As an example, let’s suppose a women’s-focused gift website has several types of surplus product that they’d rather not mark down. Since their customers are people who want to give nice things to women in their lives, this business creates a raffle for their surplus products, with many potential winners, and entering the raffle more than once requires promoting the raffle on social media. However, customers provide the name, address, and a special message for the recipient they would want the gift given to, essentially entering a raffle on another’s behalf.
This turns an ordinary raffle into something that follows the spirit of gift giving. For an extra step, even if they don’t win, all customers who participated are offered a generous discount on an item they could send, with the exact same message that they wrote in an attached card. At the end of it all, the business clears their product out, gets a ton of visibility to the content through social sharing, and earns plenty of new business and brand recognition to make their efforts worthwhile.
Before you start exploring gamification ideas for your content marketing campaign, please take this brief warning to heart. In any game, there are winners and losers, but this should be tightly controlled and attuned to a positive customer experience. If your business isn’t naturally involved in luck or chance, such as a money-earning casino app, be sure to limit the degree of randomness involved in your gamified content. Never make a customer rely on chance for something they are spending resources on.
Imagine if you purchased $100 of goods in a store, and instead of being able to spend your reward points on a specific item you wanted, you get five scratch-off cards that end up giving you nothing, or random items you didn’t want. This is known in modern gaming as the loot box problem, where it’s impossible or totally unfeasible to earn something available in the game directly, but a set of randomized rewards are presented as a shady, slot-machine-style alternative.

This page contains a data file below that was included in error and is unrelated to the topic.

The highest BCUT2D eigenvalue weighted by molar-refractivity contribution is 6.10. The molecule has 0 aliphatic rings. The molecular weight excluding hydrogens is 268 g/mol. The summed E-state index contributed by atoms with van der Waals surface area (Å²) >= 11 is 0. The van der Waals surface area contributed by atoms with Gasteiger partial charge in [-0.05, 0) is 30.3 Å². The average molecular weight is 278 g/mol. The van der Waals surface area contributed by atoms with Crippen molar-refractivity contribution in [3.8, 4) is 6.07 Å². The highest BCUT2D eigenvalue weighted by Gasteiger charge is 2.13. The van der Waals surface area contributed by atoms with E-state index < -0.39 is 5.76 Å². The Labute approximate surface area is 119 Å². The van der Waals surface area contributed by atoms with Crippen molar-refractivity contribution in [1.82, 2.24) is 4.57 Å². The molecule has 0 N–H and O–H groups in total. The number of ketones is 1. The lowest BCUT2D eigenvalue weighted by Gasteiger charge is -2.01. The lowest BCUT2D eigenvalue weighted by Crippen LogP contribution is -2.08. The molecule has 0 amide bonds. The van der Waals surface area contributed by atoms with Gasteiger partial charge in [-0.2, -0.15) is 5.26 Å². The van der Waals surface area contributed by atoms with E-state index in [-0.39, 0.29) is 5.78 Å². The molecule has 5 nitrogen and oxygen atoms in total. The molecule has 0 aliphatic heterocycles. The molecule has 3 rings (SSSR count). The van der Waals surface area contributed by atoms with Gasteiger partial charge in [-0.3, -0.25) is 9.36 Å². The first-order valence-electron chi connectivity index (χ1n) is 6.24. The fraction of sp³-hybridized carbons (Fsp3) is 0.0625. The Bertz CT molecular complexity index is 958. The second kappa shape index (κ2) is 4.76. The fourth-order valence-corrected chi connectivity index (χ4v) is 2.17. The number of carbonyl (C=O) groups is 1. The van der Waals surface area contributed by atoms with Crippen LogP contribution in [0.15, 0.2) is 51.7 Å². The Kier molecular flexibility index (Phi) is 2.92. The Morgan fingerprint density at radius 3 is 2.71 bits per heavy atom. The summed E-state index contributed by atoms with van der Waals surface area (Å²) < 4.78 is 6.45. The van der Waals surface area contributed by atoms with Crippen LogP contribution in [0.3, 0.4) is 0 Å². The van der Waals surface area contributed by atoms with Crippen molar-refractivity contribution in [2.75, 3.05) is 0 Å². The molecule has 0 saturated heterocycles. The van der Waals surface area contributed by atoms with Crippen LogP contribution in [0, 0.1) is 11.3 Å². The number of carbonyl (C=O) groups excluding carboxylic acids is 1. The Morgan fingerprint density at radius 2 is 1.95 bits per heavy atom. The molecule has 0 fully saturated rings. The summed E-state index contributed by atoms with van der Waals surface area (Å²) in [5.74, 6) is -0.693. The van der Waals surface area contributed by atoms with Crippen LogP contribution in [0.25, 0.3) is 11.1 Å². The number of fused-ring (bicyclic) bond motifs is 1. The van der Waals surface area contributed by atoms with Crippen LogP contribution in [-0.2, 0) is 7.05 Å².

After customers put in effort or money, you should respect them for playing along and let them pick what they want. Otherwise, you risk running into anti-consumer territory and alienating your loyal customers. Put bluntly, create games for your customers, but don’t toy with them. Games based on luck should require little effort, and games based on effort should never toss player rewards to chance.
All that we’ve covered in this guide is to say nothing of actual small-scale game development, much like the charming games Google implements into its front page on special holidays. Without making actual game content, you can still use gamification strategies to improve your content, it’s means of promotion, or both. Remember, unless it’s based on luck, a great game has clear rules, is fair, and typically rewards the best or most deserving people by some measured statistic. All of your gamification efforts should be centered around what your audience cares about and helping them express that through gameplay.